States are pushing cannabis operations to be greener
With both 420 and Earth Day (4/22) celebrated this week, there is an opportunity to look closely at the environmental impact of the cannabis industry, as well as legislative responses to these challenges.
Resource use and extraction, air and water quality, and waste management are just a few of the environmental problems facing indoor, outdoor and greenhouse cultivation. Valued at a staggering $ 61 billion, the cannabis industry is benefiting greatly from its current practices. It therefore stands to reason that the legislature should strive for tightened restrictions, environmentally friendly incentives and higher permit and license fees in order to offset some of the environmental costs of production and manufacture.
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Aside from the many negative effects of illegal growers, including the use of banned insecticides, illegal water drainage and uncontrolled chemical runoff, legal practices can still have devastating effects on the environment. Soil degradation increased the strain on water and energy infrastructure systems, and emissions of carbon and volatile organic compounds from terpenes have led scientists, activists, and lawmakers to ensure that booming cannabis market profits do not come at the expense of the health of the planet.
Washington State’s Puget Sound Clear Air Agency has mandated that recreational marijuana manufacturers and processors must comply with air quality regulations after obtaining their license. This includes paying a fee for a building permit that lists odor control equipment and solvent usage information, as well as providing a top view of the facility, a schematic drawing of the HVAC system, and an environmental checklist.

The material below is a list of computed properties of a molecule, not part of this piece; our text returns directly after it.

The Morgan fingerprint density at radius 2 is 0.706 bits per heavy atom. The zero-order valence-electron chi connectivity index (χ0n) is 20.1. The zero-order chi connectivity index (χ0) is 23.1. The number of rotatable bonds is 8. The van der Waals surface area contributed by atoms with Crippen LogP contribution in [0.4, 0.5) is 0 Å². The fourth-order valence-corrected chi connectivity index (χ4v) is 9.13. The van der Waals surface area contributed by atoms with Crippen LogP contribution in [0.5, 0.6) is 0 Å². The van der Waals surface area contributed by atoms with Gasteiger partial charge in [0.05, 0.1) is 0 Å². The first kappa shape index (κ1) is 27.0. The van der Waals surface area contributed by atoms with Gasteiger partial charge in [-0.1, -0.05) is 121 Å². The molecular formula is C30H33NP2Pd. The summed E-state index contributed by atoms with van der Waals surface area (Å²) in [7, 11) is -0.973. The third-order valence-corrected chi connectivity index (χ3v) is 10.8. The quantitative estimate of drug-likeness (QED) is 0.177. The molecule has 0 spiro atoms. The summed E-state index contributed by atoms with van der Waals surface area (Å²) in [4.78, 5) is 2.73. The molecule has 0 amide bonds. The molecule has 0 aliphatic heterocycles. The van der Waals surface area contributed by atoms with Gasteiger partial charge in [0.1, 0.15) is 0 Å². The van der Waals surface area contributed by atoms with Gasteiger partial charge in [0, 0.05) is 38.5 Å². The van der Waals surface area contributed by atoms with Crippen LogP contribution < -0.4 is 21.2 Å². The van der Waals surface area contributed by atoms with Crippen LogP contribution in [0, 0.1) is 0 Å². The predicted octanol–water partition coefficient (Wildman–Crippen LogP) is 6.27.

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In California, state-run water boards require approved producers to register water rights and follow strict guidelines that include bans on surface water diversion from April through October and irrigation with stored water during the dry season. All non-consumer waste generated by cannabis manufacturing for the manufacture of vape cartridges and pens in the state must be managed by electronics recyclers, which puts California ahead of most states in this particular practice.
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The Pennsylvania Department of the Environment bans “the emission of malodorous pollutants into the outside atmosphere,” closing more than one hemp drying facility in the state while encouraging others to upgrade their generators and air washers to keep business going. Other states, such as New Jersey, have designated certain areas as protected areas, such as shellfish habitats, wetlands, and riparian zones that require special permits or permits to grow cannabis.
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Colorado has city codes in Boulder that require marijuana companies to use renewable energy to offset 100% of their electricity use as part of Boulder’s Sustainability and Climate Action Plan. In addition, several Colorado local governments worked with the state to create a “Guide to Good Cannabis Environmental Practices”. However, as long as compliance with such measures is optional or very different from state to state, they are both illegal and legal. Marijuana operations will continue to hamper efforts to ensure that the cannabis boom does not spoil the environment.
This article originally appeared in the Green Market Report and was republished with permission.